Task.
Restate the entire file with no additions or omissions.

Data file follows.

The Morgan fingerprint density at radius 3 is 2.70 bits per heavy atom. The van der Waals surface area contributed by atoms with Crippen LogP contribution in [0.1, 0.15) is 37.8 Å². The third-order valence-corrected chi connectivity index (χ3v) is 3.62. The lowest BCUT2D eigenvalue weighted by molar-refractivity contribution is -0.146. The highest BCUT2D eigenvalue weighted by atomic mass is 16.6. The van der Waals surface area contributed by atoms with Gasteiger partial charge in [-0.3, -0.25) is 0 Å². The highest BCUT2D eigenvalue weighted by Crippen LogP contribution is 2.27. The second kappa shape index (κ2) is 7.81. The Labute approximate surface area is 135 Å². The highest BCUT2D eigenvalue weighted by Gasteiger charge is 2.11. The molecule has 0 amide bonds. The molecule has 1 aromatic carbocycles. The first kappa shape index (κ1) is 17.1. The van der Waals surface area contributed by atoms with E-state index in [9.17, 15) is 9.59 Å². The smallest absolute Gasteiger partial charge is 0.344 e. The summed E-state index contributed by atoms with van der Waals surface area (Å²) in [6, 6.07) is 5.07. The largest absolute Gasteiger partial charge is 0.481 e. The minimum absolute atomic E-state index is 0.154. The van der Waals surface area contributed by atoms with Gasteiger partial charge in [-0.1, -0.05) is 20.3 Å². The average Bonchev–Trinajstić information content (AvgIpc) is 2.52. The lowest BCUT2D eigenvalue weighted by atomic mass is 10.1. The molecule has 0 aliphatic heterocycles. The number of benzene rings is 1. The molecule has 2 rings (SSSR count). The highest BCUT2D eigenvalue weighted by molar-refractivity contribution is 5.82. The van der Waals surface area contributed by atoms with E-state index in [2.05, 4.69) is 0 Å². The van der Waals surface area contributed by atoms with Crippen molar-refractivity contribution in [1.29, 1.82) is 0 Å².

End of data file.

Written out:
The Morgan fingerprint density at radius 3 is 2.70 bits per heavy atom. The van der Waals surface area contributed by atoms with Crippen LogP contribution in [0.1, 0.15) is 37.8 Å². The third-order valence-corrected chi connectivity index (χ3v) is 3.62. The lowest BCUT2D eigenvalue weighted by molar-refractivity contribution is -0.146. The highest BCUT2D eigenvalue weighted by atomic mass is 16.6. The van der Waals surface area contributed by atoms with Gasteiger partial charge in [-0.3, -0.25) is 0 Å². The highest BCUT2D eigenvalue weighted by Crippen LogP contribution is 2.27. The second kappa shape index (κ2) is 7.81. The Labute approximate surface area is 135 Å². The highest BCUT2D eigenvalue weighted by Gasteiger charge is 2.11. The molecule has 0 amide bonds. The molecule has 1 aromatic carbocycles. The first kappa shape index (κ1) is 17.1. The van der Waals surface area contributed by atoms with E-state index in [9.17, 15) is 9.59 Å². The smallest absolute Gasteiger partial charge is 0.344 e. The summed E-state index contributed by atoms with van der Waals surface area (Å²) in [6, 6.07) is 5.07. The largest absolute Gasteiger partial charge is 0.481 e. The minimum absolute atomic E-state index is 0.154. The van der Waals surface area contributed by atoms with Gasteiger partial charge in [-0.1, -0.05) is 20.3 Å². The average Bonchev–Trinajstić information content (AvgIpc) is 2.52. The lowest BCUT2D eigenvalue weighted by atomic mass is 10.1. The molecule has 0 aliphatic heterocycles. The number of benzene rings is 1. The molecule has 2 rings (SSSR count). The highest BCUT2D eigenvalue weighted by molar-refractivity contribution is 5.82. The van der Waals surface area contributed by atoms with E-state index in [2.05, 4.69) is 0 Å². The van der Waals surface area contributed by atoms with Crippen molar-refractivity contribution in [1.29, 1.82) is 0 Å².